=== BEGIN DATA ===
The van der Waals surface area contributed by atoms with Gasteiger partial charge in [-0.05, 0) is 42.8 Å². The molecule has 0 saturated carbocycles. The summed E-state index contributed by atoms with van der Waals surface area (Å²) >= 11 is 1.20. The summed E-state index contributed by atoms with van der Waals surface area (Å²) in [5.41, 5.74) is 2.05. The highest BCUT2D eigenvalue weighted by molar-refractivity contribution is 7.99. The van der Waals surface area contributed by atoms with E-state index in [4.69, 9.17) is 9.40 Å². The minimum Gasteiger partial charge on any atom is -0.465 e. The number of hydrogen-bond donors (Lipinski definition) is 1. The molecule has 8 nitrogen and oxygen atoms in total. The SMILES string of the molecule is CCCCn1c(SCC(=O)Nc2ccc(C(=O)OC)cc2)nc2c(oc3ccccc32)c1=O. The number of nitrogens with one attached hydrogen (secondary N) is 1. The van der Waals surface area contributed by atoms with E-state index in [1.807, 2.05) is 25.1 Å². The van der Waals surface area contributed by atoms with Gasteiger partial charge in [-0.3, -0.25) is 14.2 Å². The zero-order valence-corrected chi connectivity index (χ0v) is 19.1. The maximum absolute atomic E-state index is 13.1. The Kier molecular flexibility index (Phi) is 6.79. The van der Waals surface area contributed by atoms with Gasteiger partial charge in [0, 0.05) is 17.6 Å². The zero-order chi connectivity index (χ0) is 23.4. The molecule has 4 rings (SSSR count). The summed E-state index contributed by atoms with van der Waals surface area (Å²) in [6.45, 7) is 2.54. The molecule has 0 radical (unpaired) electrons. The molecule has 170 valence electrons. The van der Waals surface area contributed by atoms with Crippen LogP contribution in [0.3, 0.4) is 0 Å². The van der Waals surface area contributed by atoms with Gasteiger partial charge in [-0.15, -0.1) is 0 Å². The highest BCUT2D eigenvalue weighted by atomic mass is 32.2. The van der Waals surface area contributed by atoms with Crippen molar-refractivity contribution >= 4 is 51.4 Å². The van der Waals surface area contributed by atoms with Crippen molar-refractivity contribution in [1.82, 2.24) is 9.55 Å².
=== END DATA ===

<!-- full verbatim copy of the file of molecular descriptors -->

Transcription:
The van der Waals surface area contributed by atoms with Gasteiger partial charge in [-0.05, 0) is 42.8 Å². The molecule has 0 saturated carbocycles. The summed E-state index contributed by atoms with van der Waals surface area (Å²) >= 11 is 1.20. The summed E-state index contributed by atoms with van der Waals surface area (Å²) in [5.41, 5.74) is 2.05. The highest BCUT2D eigenvalue weighted by molar-refractivity contribution is 7.99. The van der Waals surface area contributed by atoms with E-state index in [4.69, 9.17) is 9.40 Å². The minimum Gasteiger partial charge on any atom is -0.465 e. The number of hydrogen-bond donors (Lipinski definition) is 1. The molecule has 8 nitrogen and oxygen atoms in total. The SMILES string of the molecule is CCCCn1c(SCC(=O)Nc2ccc(C(=O)OC)cc2)nc2c(oc3ccccc32)c1=O. The number of nitrogens with one attached hydrogen (secondary N) is 1. The van der Waals surface area contributed by atoms with E-state index in [1.807, 2.05) is 25.1 Å². The van der Waals surface area contributed by atoms with Gasteiger partial charge in [-0.3, -0.25) is 14.2 Å². The zero-order valence-corrected chi connectivity index (χ0v) is 19.1. The maximum absolute atomic E-state index is 13.1. The Kier molecular flexibility index (Phi) is 6.79. The van der Waals surface area contributed by atoms with Gasteiger partial charge in [0, 0.05) is 17.6 Å². The zero-order chi connectivity index (χ0) is 23.4. The molecule has 4 rings (SSSR count). The summed E-state index contributed by atoms with van der Waals surface area (Å²) in [6.45, 7) is 2.54. The molecule has 0 radical (unpaired) electrons. The molecule has 170 valence electrons. The van der Waals surface area contributed by atoms with Crippen LogP contribution in [0.3, 0.4) is 0 Å². The van der Waals surface area contributed by atoms with Gasteiger partial charge in [-0.15, -0.1) is 0 Å². The highest BCUT2D eigenvalue weighted by atomic mass is 32.2. The van der Waals surface area contributed by atoms with Crippen molar-refractivity contribution >= 4 is 51.4 Å². The van der Waals surface area contributed by atoms with Crippen molar-refractivity contribution in [1.82, 2.24) is 9.55 Å².